In the table above, 2020 hopefuls are ranked by their net job approval rating (approval rating minus disapproval rating) among Democrats in their state. The data was collected by Morning Consult in the last quarter of 2018; every quarter, the pollster reaches out to hundreds of thousands of people to create its rankings of “America’s most and least popular” senators and governors. Of course, not all the declared Democratic presidential candidates were either a senator or a governor in the closing months of last year, which means that a few hopefuls have been left out, including former San Antonio Mayor Julian Castro and U.S. Rep. Tulsi Gabbard of Hawaii.

Sanders and Klobuchar scored these high marks among Democrats in their home states while also being the best-known — based on the share of people who were able to form an opinion of them (approval rating plus disapproval rating). Notably, despite being so well-known, both Sanders and Klobuchar had disapproval ratings below 10 percent among Democrats, unlike the other six contenders. Sanders is already well-known nationally from his 2016 presidential bid, but that he remains beloved by Vermont Democrats — even as he has technically served as an independent — suggests that he hasn’t lost ground despite continuing to turn his gaze toward national politics. As for Klobuchar, she doesn’t have Sanders’s national profile, and only 2 percent or 3 percent of Democratic voters named her as their pick in the latest polls of the primaries. Yet, her net approval rating among Minnesota Democrats of +81.3 percentage points is nearly as high as Sanders’s (she easily won all three of her Senate races even though Minnesota is not nearly as blue as Vermont). So we shouldn’t underestimate her ability to make inroads among Democrats around the country once she becomes better-known.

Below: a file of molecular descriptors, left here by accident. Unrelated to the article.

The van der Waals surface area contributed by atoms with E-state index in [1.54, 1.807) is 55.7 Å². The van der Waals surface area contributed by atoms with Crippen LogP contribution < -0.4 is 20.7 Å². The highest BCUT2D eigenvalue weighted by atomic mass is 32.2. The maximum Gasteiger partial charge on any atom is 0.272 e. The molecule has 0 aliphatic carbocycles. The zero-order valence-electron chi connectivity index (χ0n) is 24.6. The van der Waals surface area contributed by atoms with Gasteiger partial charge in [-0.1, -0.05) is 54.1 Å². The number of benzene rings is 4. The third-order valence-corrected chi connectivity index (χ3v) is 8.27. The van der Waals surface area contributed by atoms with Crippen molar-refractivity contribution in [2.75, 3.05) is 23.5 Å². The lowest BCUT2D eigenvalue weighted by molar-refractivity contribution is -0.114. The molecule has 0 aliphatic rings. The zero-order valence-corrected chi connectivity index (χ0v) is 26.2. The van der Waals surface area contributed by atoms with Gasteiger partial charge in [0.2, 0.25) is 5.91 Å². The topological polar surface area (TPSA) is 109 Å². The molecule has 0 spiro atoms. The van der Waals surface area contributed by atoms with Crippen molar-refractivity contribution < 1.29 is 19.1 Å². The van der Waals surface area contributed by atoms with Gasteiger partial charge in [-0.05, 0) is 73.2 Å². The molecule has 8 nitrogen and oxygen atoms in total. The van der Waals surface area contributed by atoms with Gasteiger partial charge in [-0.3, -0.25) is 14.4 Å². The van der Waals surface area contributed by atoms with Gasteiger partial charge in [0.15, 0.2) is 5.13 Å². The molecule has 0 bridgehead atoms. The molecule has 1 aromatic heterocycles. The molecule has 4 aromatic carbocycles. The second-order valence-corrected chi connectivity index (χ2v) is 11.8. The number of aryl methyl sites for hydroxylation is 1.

The remaining candidates — except for Sen. Elizabeth Warren, whom we’ll talk about in a minute — had net approval ratings between +54 and +60 points. That suggests that they’re relatively popular among their party bases but not as overwhelmingly popular as Sanders and Klobuchar. Part of that may be because most of them simply aren’t as well-known among their own constituents. Each of these candidates will be working to raise their profiles nationally in the coming months, but support at home could benefit at least one of them in a relatively early primary contest: California has more delegates available than any other state, and Sen. Kamala Harris is very popular there, and already leading in at least one poll.

While home-state popularity within the party may indicate strength in the primaries, winning the general election requires broader appeal. So we also looked at candidates’ approval ratings among all voters and how those numbers compare to the partisan lean of their states.1 This shows us how much more or less popular a candidate is than we might expect based on the political makeup of their state.

Along with former Colorado Gov. John Hickenlooper, Klobuchar and Sanders again led the way, as you can see in the table below. Because Minnesota is a purple state, its electorate includes a higher percentage of Republicans and independents than heavily Democratic Vermont’s does, so Klobuchar has more non-Democrats available to win over than someone like Sanders, which may make it easier for her to top this particular ranking. But the fact that her overall net approval rating far exceeds Minnesota’s slight Democratic lean shows that she is successfully appealing to voters outside her base. The same could be said of Hickenlooper. Democratic candidates who are able to appeal to independents and Republicans in purple states might be better able to win over the same types of voters around the country, having had to win some of those voters to get elected in the first place.

Who’s getting more home-state support than their party?